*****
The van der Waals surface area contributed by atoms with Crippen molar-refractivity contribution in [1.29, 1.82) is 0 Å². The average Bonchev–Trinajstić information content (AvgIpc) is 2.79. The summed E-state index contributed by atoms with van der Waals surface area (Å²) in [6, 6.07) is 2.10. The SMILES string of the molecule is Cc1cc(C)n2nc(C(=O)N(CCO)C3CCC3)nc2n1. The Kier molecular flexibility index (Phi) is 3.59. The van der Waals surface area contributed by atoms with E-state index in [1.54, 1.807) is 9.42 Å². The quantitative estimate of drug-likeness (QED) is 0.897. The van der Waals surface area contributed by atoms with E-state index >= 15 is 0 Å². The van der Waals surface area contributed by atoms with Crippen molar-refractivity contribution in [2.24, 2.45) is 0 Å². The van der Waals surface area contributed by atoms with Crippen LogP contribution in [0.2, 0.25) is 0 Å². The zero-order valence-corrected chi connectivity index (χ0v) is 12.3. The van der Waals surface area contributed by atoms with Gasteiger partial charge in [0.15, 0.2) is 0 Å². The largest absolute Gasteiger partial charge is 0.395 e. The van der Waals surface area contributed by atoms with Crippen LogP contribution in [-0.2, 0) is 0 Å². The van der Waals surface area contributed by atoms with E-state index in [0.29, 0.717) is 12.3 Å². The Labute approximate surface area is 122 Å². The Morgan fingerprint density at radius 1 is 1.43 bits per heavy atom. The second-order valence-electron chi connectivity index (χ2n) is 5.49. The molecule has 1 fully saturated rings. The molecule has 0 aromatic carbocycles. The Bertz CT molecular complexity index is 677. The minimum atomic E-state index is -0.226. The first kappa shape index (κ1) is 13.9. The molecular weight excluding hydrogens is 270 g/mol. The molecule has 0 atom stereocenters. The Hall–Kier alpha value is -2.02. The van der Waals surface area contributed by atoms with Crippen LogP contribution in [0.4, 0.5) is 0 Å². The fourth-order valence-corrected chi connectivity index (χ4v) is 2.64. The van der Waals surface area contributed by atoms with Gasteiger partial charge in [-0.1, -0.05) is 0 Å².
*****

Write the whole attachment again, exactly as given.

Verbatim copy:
The van der Waals surface area contributed by atoms with Crippen molar-refractivity contribution in [1.29, 1.82) is 0 Å². The average Bonchev–Trinajstić information content (AvgIpc) is 2.79. The summed E-state index contributed by atoms with van der Waals surface area (Å²) in [6, 6.07) is 2.10. The SMILES string of the molecule is Cc1cc(C)n2nc(C(=O)N(CCO)C3CCC3)nc2n1. The Kier molecular flexibility index (Phi) is 3.59. The van der Waals surface area contributed by atoms with E-state index in [1.54, 1.807) is 9.42 Å². The quantitative estimate of drug-likeness (QED) is 0.897. The van der Waals surface area contributed by atoms with E-state index >= 15 is 0 Å². The van der Waals surface area contributed by atoms with Crippen molar-refractivity contribution in [2.24, 2.45) is 0 Å². The van der Waals surface area contributed by atoms with Crippen LogP contribution in [0.2, 0.25) is 0 Å². The zero-order valence-corrected chi connectivity index (χ0v) is 12.3. The van der Waals surface area contributed by atoms with Gasteiger partial charge in [0.15, 0.2) is 0 Å². The largest absolute Gasteiger partial charge is 0.395 e. The van der Waals surface area contributed by atoms with Crippen LogP contribution in [-0.2, 0) is 0 Å². The van der Waals surface area contributed by atoms with E-state index in [0.29, 0.717) is 12.3 Å². The Labute approximate surface area is 122 Å². The Morgan fingerprint density at radius 1 is 1.43 bits per heavy atom. The second-order valence-electron chi connectivity index (χ2n) is 5.49. The molecule has 1 fully saturated rings. The molecule has 0 aromatic carbocycles. The Bertz CT molecular complexity index is 677. The minimum atomic E-state index is -0.226. The first kappa shape index (κ1) is 13.9. The molecular weight excluding hydrogens is 270 g/mol. The molecule has 0 atom stereocenters. The Hall–Kier alpha value is -2.02. The van der Waals surface area contributed by atoms with Crippen LogP contribution in [0.4, 0.5) is 0 Å². The fourth-order valence-corrected chi connectivity index (χ4v) is 2.64. The van der Waals surface area contributed by atoms with Gasteiger partial charge in [-0.1, -0.05) is 0 Å².